IT'S no good pretending. From where I’m sitting, the outlook seems bleak for many people across the North East. A cold wind is blowing. Shut your eyes and it could be the 1980s all over again.
All that abstract talk of austerity has hardened into the prospect of actual closures and redundancies.
We may – and most likely will – lose libraries, galleries, swimming pools and other things that help to make life more than just getting from day to day.
Arts organisations face the prospect of a triple whammy with public funding from national and local sources under threat and a potential audience with less money to spend as the cuts continue to bite.
Where today differs from the Thatcher decade, at least in the cultural sector, is that we have a cultural sector.
Mines, shipyards and other mass employers were swept away in the 80s and the North East started to build a reputation in another field, what are often called the creative industries.
My 13-year-old son fancies a job in the burgeoning computer games industry. This is no pipe dream. Jobs actually exist in this industry and it has a significant foothold in the North East.
Guess what he has been told – that proficiency in art is valued by those who recruit in this area.
The arts, which local authorities have no statutory obligation to support, are not just frivolous fun. They do make our lives brighter but they are also fertile ground for employment.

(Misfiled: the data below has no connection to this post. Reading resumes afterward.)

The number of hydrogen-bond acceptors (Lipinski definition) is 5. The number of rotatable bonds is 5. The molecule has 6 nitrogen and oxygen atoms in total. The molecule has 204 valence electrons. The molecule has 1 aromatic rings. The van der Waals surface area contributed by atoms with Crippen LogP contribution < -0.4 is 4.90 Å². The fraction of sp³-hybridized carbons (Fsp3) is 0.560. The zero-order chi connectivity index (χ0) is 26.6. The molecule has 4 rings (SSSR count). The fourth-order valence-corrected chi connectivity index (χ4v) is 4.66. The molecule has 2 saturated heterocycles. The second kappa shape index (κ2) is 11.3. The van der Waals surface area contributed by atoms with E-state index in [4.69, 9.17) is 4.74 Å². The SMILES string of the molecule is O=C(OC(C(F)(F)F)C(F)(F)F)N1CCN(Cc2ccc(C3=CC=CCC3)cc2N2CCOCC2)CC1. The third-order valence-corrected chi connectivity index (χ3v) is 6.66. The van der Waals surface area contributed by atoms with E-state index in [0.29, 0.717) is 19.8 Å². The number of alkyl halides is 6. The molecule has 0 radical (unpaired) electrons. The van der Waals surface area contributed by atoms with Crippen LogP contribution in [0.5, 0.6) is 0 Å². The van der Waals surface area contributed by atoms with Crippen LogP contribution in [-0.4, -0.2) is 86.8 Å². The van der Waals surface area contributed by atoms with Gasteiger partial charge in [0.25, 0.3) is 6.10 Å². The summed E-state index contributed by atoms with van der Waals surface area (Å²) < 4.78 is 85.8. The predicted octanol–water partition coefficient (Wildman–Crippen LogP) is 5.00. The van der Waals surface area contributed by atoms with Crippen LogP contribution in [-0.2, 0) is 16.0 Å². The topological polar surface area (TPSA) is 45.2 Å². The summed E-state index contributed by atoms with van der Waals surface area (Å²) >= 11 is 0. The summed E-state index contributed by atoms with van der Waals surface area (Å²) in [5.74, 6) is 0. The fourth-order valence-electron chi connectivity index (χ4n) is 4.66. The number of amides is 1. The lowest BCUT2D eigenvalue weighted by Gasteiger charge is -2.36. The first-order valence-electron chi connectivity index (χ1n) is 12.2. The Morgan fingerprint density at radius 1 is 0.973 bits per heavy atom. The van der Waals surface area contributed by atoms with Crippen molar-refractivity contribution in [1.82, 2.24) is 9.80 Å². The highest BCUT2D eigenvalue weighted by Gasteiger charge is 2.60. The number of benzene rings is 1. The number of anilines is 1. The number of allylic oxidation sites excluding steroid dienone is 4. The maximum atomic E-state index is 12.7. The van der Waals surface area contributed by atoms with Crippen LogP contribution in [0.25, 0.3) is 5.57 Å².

Lee Hall, who has spoken out angrily against library closures, sees himself as a writer. But a side effect of his brilliance has been jobs for many. Billy Elliot has been employing people for more than a decade and throwing up opportunities for thousands of stagestruck youngsters.
Likewise Sting, who cut his teeth gigging around Tyneside, and Antony Gormley, whose career took wing after Gateshead commissioned The Angel of the North.
Sarah Millican, too, is repaying the faith shown in her when she began her small gigs around the North East. And as for Cheryl Cole, once a budding dancer on Tyneside, well, where to start?
Small money invested in the arts can reap huge rewards.
All is not lost – yet. There is still more culture than we can accommodate in Culture and long may that continue.
So be cheered by Sarah, our cover girl, look forward to the Festival of the North East and have the best festive season you possibly can.
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